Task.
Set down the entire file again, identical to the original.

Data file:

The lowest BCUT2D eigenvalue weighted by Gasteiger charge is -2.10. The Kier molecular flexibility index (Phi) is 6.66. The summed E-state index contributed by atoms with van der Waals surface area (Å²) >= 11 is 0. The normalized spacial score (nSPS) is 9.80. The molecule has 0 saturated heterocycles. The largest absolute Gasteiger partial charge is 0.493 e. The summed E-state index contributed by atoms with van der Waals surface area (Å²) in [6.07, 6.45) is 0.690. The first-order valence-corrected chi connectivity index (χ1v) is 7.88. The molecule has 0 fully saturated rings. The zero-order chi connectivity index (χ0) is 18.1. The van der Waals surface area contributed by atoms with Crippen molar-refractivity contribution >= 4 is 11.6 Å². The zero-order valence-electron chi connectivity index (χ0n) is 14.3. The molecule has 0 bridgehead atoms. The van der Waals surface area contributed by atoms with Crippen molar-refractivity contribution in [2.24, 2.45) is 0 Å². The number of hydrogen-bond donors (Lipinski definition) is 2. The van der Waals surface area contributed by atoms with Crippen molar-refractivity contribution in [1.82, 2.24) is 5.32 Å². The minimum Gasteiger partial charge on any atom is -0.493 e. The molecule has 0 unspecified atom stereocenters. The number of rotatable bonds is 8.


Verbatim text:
The lowest BCUT2D eigenvalue weighted by Gasteiger charge is -2.10. The Kier molecular flexibility index (Phi) is 6.66. The summed E-state index contributed by atoms with van der Waals surface area (Å²) >= 11 is 0. The normalized spacial score (nSPS) is 9.80. The molecule has 0 saturated heterocycles. The largest absolute Gasteiger partial charge is 0.493 e. The summed E-state index contributed by atoms with van der Waals surface area (Å²) in [6.07, 6.45) is 0.690. The first-order valence-corrected chi connectivity index (χ1v) is 7.88. The molecule has 0 fully saturated rings. The zero-order chi connectivity index (χ0) is 18.1. The van der Waals surface area contributed by atoms with Crippen molar-refractivity contribution >= 4 is 11.6 Å². The zero-order valence-electron chi connectivity index (χ0n) is 14.3. The molecule has 0 bridgehead atoms. The van der Waals surface area contributed by atoms with Crippen molar-refractivity contribution in [2.24, 2.45) is 0 Å². The number of hydrogen-bond donors (Lipinski definition) is 2. The van der Waals surface area contributed by atoms with Crippen molar-refractivity contribution in [1.82, 2.24) is 5.32 Å². The minimum Gasteiger partial charge on any atom is -0.493 e. The molecule has 0 unspecified atom stereocenters. The number of rotatable bonds is 8.